At this point red light leaves U2 and enters the fiber optic cable, traveling to a second MIDI extender. U1 converts the incoming optical signal to a TTL compatible logic signal. U4B and the 220 ohm resistors are then used to generate a current signal to drive the MIDI OUT signal of J2.

The AC to DC adapter provides power for project. Diodes D1-D4 are used so that either polarity of adapter will work. Select an adapter with 9VDC or 12VDC output. Capacitor C1 smoothes any residual ripple which may exist at the AC to DC adapter output. If you can only find an AC adapter with AC output in the 9 to 12VAC range, you can still use it, but you will need to increase C1 to 1000uF. The 7805 regulator (U3) provides an accurate source of 5V for the ICs. LED D5 and its 1K ohm drive resistor verify that power really is on when switch S1 is closed. Capacitors C2,C3,C7 and C4 act as bypass capacitors for U3,U1, U5 and the MIDI output reference respectively.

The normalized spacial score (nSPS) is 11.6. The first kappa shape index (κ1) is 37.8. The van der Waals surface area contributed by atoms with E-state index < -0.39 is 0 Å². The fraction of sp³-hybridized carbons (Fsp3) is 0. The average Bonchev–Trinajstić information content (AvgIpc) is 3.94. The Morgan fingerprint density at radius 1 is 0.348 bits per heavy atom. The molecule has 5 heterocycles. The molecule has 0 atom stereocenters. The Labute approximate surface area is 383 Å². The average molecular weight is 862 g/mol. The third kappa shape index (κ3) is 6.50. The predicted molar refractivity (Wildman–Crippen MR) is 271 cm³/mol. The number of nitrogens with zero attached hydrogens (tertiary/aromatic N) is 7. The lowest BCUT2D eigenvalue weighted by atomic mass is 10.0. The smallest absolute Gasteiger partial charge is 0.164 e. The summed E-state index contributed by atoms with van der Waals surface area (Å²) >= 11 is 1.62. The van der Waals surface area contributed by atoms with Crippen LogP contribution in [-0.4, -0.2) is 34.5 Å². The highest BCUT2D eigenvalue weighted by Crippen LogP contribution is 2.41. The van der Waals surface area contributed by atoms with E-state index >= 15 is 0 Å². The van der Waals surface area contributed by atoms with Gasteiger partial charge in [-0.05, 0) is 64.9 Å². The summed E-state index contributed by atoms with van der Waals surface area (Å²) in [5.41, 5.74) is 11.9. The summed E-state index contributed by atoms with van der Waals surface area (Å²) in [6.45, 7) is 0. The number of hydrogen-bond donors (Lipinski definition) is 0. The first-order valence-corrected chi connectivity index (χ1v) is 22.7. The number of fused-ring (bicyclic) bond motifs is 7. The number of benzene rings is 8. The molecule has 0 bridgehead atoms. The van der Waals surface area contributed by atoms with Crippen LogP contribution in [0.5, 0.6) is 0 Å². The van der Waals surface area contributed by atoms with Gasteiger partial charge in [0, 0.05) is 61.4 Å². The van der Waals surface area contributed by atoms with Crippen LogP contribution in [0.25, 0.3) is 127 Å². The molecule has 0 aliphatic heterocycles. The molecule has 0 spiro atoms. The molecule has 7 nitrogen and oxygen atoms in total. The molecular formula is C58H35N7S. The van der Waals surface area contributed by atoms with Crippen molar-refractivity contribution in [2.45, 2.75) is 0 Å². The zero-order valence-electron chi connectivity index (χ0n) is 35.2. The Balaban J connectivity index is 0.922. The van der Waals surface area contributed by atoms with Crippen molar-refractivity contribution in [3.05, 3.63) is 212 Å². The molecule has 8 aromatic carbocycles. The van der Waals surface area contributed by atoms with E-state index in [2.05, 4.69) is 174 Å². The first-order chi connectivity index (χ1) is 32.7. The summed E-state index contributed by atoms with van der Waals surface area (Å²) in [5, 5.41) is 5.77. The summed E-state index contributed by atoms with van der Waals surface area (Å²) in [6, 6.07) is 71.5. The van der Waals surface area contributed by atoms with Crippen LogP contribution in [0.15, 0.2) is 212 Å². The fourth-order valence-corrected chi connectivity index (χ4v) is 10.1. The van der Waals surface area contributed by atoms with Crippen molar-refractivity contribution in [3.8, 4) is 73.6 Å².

The fiber optic components and optocoupler are suitable for high-speed use so together they add less than 0.085 microseconds of pulse width distortion. Clearly no degradation occurs to the MIDI signals which are sent at 31,250 bits per second. For those concerned with delay time that might occur with long cables, even a 1600 foot version of this extender adds about 4 microseconds of delay. This won't be perceived as it's less than 1% of the time needed to send a MIDI note-on command.


Figure 3 shows the printed circuit board pattern. To assist in making your own PC board, a printer file version of the figures (in HP Laserjet format) which you can print on your laser printer is available from the author. Figure 4 shows the placement of components on the PC board. No special requirements exist, just solder the components to the PC board in the orientation shown in Figure 4. U1 and U2 need to be sanpped together before they will fit on the PC board. The switch and LED should be soldered to the PC board via 6" long wires so they can be attached to the front panel. Be sure to observe the polarity markings on C1 since electrolytic capacitors can get VERY hot if reverse biased.